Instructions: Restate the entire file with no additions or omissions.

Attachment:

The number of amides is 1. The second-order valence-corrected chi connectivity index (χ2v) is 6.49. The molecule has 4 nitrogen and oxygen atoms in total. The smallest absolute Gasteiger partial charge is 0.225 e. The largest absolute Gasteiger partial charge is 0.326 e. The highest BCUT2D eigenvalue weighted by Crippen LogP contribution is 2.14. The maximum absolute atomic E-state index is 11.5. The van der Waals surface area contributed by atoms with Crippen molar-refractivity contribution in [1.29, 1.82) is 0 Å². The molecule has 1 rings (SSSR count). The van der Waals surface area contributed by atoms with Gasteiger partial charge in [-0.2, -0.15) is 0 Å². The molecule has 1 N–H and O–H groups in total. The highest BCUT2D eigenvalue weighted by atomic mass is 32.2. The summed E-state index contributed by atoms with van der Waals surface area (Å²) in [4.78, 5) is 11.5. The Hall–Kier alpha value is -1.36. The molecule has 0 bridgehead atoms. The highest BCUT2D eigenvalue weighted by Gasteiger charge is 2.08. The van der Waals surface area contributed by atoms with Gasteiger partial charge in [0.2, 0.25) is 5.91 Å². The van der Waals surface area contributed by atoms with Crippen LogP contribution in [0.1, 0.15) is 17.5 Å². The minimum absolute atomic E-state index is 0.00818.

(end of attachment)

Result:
The number of amides is 1. The second-order valence-corrected chi connectivity index (χ2v) is 6.49. The molecule has 4 nitrogen and oxygen atoms in total. The smallest absolute Gasteiger partial charge is 0.225 e. The largest absolute Gasteiger partial charge is 0.326 e. The highest BCUT2D eigenvalue weighted by Crippen LogP contribution is 2.14. The maximum absolute atomic E-state index is 11.5. The van der Waals surface area contributed by atoms with Crippen molar-refractivity contribution in [1.29, 1.82) is 0 Å². The molecule has 1 rings (SSSR count). The van der Waals surface area contributed by atoms with Gasteiger partial charge in [-0.2, -0.15) is 0 Å². The molecule has 1 N–H and O–H groups in total. The highest BCUT2D eigenvalue weighted by atomic mass is 32.2. The summed E-state index contributed by atoms with van der Waals surface area (Å²) in [4.78, 5) is 11.5. The Hall–Kier alpha value is -1.36. The molecule has 0 bridgehead atoms. The highest BCUT2D eigenvalue weighted by Gasteiger charge is 2.08. The van der Waals surface area contributed by atoms with Gasteiger partial charge in [0.2, 0.25) is 5.91 Å². The van der Waals surface area contributed by atoms with Crippen LogP contribution in [0.1, 0.15) is 17.5 Å². The minimum absolute atomic E-state index is 0.00818.